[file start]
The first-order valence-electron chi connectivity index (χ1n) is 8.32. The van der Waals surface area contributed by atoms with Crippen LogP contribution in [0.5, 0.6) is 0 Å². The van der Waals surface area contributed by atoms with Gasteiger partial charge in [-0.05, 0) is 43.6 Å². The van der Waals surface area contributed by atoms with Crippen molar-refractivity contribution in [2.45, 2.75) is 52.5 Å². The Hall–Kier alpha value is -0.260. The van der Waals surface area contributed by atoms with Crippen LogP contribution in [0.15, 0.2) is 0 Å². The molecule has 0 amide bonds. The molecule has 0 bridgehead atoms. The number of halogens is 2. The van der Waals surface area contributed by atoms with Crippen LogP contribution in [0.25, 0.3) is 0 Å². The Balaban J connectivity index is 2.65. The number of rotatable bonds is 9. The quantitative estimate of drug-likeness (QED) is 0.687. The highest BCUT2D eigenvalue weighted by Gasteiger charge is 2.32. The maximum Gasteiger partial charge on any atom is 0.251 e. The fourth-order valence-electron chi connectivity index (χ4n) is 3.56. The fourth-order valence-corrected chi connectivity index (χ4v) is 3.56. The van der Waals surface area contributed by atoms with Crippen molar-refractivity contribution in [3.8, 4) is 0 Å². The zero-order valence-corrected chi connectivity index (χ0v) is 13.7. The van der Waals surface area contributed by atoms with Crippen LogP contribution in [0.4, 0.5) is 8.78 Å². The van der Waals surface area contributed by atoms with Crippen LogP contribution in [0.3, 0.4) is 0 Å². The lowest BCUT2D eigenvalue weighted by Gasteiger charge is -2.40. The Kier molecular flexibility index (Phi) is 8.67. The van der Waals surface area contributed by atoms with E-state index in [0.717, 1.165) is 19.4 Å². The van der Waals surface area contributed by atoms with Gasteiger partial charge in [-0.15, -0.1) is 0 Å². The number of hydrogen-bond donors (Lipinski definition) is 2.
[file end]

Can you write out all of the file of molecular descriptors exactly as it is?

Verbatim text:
The first-order valence-electron chi connectivity index (χ1n) is 8.32. The van der Waals surface area contributed by atoms with Crippen LogP contribution in [0.5, 0.6) is 0 Å². The van der Waals surface area contributed by atoms with Gasteiger partial charge in [-0.05, 0) is 43.6 Å². The van der Waals surface area contributed by atoms with Crippen molar-refractivity contribution in [2.45, 2.75) is 52.5 Å². The Hall–Kier alpha value is -0.260. The van der Waals surface area contributed by atoms with Crippen LogP contribution in [0.15, 0.2) is 0 Å². The molecule has 0 amide bonds. The molecule has 0 bridgehead atoms. The number of halogens is 2. The van der Waals surface area contributed by atoms with Crippen LogP contribution in [0.25, 0.3) is 0 Å². The Balaban J connectivity index is 2.65. The number of rotatable bonds is 9. The quantitative estimate of drug-likeness (QED) is 0.687. The highest BCUT2D eigenvalue weighted by Gasteiger charge is 2.32. The maximum Gasteiger partial charge on any atom is 0.251 e. The fourth-order valence-electron chi connectivity index (χ4n) is 3.56. The fourth-order valence-corrected chi connectivity index (χ4v) is 3.56. The van der Waals surface area contributed by atoms with Crippen molar-refractivity contribution in [3.8, 4) is 0 Å². The zero-order valence-corrected chi connectivity index (χ0v) is 13.7. The van der Waals surface area contributed by atoms with Crippen LogP contribution in [0.4, 0.5) is 8.78 Å². The van der Waals surface area contributed by atoms with Crippen LogP contribution in [0.3, 0.4) is 0 Å². The lowest BCUT2D eigenvalue weighted by Gasteiger charge is -2.40. The Kier molecular flexibility index (Phi) is 8.67. The van der Waals surface area contributed by atoms with E-state index in [0.717, 1.165) is 19.4 Å². The van der Waals surface area contributed by atoms with Gasteiger partial charge in [-0.15, -0.1) is 0 Å². The number of hydrogen-bond donors (Lipinski definition) is 2.